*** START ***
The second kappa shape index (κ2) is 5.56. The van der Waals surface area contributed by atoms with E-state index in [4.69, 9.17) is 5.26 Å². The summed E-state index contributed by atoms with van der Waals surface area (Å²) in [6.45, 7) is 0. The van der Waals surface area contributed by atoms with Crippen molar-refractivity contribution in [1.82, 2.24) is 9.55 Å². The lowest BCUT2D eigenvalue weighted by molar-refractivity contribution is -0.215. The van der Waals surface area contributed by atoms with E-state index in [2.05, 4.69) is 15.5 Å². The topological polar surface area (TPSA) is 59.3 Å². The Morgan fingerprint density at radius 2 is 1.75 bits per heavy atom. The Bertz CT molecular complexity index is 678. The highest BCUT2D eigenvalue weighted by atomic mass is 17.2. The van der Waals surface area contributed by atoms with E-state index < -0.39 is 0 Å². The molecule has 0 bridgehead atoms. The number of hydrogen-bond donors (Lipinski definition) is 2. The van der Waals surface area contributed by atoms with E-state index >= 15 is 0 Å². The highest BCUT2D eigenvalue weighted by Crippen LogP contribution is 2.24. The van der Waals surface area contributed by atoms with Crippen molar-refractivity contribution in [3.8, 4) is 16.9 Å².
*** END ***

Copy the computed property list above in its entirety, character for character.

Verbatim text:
The second kappa shape index (κ2) is 5.56. The van der Waals surface area contributed by atoms with E-state index in [4.69, 9.17) is 5.26 Å². The summed E-state index contributed by atoms with van der Waals surface area (Å²) in [6.45, 7) is 0. The van der Waals surface area contributed by atoms with Crippen molar-refractivity contribution in [1.82, 2.24) is 9.55 Å². The lowest BCUT2D eigenvalue weighted by molar-refractivity contribution is -0.215. The van der Waals surface area contributed by atoms with E-state index in [2.05, 4.69) is 15.5 Å². The topological polar surface area (TPSA) is 59.3 Å². The Morgan fingerprint density at radius 2 is 1.75 bits per heavy atom. The Bertz CT molecular complexity index is 678. The highest BCUT2D eigenvalue weighted by atomic mass is 17.2. The van der Waals surface area contributed by atoms with E-state index < -0.39 is 0 Å². The molecule has 0 bridgehead atoms. The number of hydrogen-bond donors (Lipinski definition) is 2. The van der Waals surface area contributed by atoms with E-state index >= 15 is 0 Å². The highest BCUT2D eigenvalue weighted by Crippen LogP contribution is 2.24. The van der Waals surface area contributed by atoms with Crippen molar-refractivity contribution in [3.8, 4) is 16.9 Å².